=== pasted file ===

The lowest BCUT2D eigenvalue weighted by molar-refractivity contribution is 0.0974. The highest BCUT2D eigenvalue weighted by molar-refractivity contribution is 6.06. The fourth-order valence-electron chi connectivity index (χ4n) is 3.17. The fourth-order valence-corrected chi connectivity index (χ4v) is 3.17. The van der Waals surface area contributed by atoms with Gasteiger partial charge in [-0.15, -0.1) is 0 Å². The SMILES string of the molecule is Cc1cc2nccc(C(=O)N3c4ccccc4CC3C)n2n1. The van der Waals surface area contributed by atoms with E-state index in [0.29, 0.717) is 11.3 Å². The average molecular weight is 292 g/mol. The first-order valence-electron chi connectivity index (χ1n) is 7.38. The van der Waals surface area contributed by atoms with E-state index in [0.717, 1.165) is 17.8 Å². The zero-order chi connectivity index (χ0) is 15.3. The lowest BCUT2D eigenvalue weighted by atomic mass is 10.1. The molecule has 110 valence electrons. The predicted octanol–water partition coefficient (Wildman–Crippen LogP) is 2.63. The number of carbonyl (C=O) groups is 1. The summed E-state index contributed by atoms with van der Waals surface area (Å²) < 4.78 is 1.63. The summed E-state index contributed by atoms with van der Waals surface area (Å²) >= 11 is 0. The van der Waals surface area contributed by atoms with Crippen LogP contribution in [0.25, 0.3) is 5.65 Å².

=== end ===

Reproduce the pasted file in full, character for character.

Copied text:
The lowest BCUT2D eigenvalue weighted by molar-refractivity contribution is 0.0974. The highest BCUT2D eigenvalue weighted by molar-refractivity contribution is 6.06. The fourth-order valence-electron chi connectivity index (χ4n) is 3.17. The fourth-order valence-corrected chi connectivity index (χ4v) is 3.17. The van der Waals surface area contributed by atoms with Gasteiger partial charge in [-0.15, -0.1) is 0 Å². The SMILES string of the molecule is Cc1cc2nccc(C(=O)N3c4ccccc4CC3C)n2n1. The van der Waals surface area contributed by atoms with E-state index in [0.29, 0.717) is 11.3 Å². The average molecular weight is 292 g/mol. The first-order valence-electron chi connectivity index (χ1n) is 7.38. The van der Waals surface area contributed by atoms with E-state index in [0.717, 1.165) is 17.8 Å². The zero-order chi connectivity index (χ0) is 15.3. The lowest BCUT2D eigenvalue weighted by atomic mass is 10.1. The molecule has 110 valence electrons. The predicted octanol–water partition coefficient (Wildman–Crippen LogP) is 2.63. The number of carbonyl (C=O) groups is 1. The summed E-state index contributed by atoms with van der Waals surface area (Å²) < 4.78 is 1.63. The summed E-state index contributed by atoms with van der Waals surface area (Å²) >= 11 is 0. The van der Waals surface area contributed by atoms with Crippen LogP contribution in [0.25, 0.3) is 5.65 Å².